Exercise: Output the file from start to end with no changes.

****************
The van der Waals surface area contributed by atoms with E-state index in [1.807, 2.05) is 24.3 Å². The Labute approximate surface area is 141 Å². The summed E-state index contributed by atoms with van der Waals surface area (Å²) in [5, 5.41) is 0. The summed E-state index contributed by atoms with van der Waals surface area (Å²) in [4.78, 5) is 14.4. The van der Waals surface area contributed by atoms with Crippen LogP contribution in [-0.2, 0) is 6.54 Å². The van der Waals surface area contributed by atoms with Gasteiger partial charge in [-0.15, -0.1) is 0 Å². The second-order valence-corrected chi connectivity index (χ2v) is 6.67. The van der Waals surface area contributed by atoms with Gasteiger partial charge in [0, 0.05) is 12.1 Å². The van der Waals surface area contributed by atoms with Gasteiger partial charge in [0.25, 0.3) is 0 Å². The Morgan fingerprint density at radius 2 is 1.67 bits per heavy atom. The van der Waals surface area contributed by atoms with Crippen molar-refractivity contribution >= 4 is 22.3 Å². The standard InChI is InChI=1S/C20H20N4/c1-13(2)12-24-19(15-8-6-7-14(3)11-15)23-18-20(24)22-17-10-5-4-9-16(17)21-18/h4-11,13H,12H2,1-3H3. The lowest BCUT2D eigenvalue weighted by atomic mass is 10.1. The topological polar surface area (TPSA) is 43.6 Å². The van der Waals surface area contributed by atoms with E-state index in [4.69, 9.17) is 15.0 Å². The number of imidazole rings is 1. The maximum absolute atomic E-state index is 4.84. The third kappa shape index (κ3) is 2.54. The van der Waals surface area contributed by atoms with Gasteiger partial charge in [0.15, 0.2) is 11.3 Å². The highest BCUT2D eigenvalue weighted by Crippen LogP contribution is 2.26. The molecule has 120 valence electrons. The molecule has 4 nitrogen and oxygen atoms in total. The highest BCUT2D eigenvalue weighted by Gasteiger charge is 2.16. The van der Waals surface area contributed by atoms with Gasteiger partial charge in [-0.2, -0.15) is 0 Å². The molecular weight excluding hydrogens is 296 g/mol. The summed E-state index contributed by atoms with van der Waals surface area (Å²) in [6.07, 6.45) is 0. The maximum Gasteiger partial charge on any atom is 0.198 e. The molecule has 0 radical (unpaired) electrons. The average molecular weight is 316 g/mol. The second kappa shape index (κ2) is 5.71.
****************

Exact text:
The van der Waals surface area contributed by atoms with E-state index in [1.807, 2.05) is 24.3 Å². The Labute approximate surface area is 141 Å². The summed E-state index contributed by atoms with van der Waals surface area (Å²) in [5, 5.41) is 0. The summed E-state index contributed by atoms with van der Waals surface area (Å²) in [4.78, 5) is 14.4. The van der Waals surface area contributed by atoms with Crippen LogP contribution in [-0.2, 0) is 6.54 Å². The van der Waals surface area contributed by atoms with Gasteiger partial charge in [-0.15, -0.1) is 0 Å². The second-order valence-corrected chi connectivity index (χ2v) is 6.67. The van der Waals surface area contributed by atoms with Gasteiger partial charge in [0, 0.05) is 12.1 Å². The van der Waals surface area contributed by atoms with Gasteiger partial charge in [0.25, 0.3) is 0 Å². The Morgan fingerprint density at radius 2 is 1.67 bits per heavy atom. The van der Waals surface area contributed by atoms with Crippen molar-refractivity contribution >= 4 is 22.3 Å². The standard InChI is InChI=1S/C20H20N4/c1-13(2)12-24-19(15-8-6-7-14(3)11-15)23-18-20(24)22-17-10-5-4-9-16(17)21-18/h4-11,13H,12H2,1-3H3. The lowest BCUT2D eigenvalue weighted by atomic mass is 10.1. The topological polar surface area (TPSA) is 43.6 Å². The van der Waals surface area contributed by atoms with E-state index in [4.69, 9.17) is 15.0 Å². The number of imidazole rings is 1. The maximum absolute atomic E-state index is 4.84. The third kappa shape index (κ3) is 2.54. The van der Waals surface area contributed by atoms with Gasteiger partial charge in [0.15, 0.2) is 11.3 Å². The highest BCUT2D eigenvalue weighted by Crippen LogP contribution is 2.26. The molecule has 120 valence electrons. The molecule has 4 nitrogen and oxygen atoms in total. The highest BCUT2D eigenvalue weighted by Gasteiger charge is 2.16. The van der Waals surface area contributed by atoms with Gasteiger partial charge in [-0.2, -0.15) is 0 Å². The molecular weight excluding hydrogens is 296 g/mol. The summed E-state index contributed by atoms with van der Waals surface area (Å²) in [6.07, 6.45) is 0. The maximum Gasteiger partial charge on any atom is 0.198 e. The molecule has 0 radical (unpaired) electrons. The average molecular weight is 316 g/mol. The second kappa shape index (κ2) is 5.71.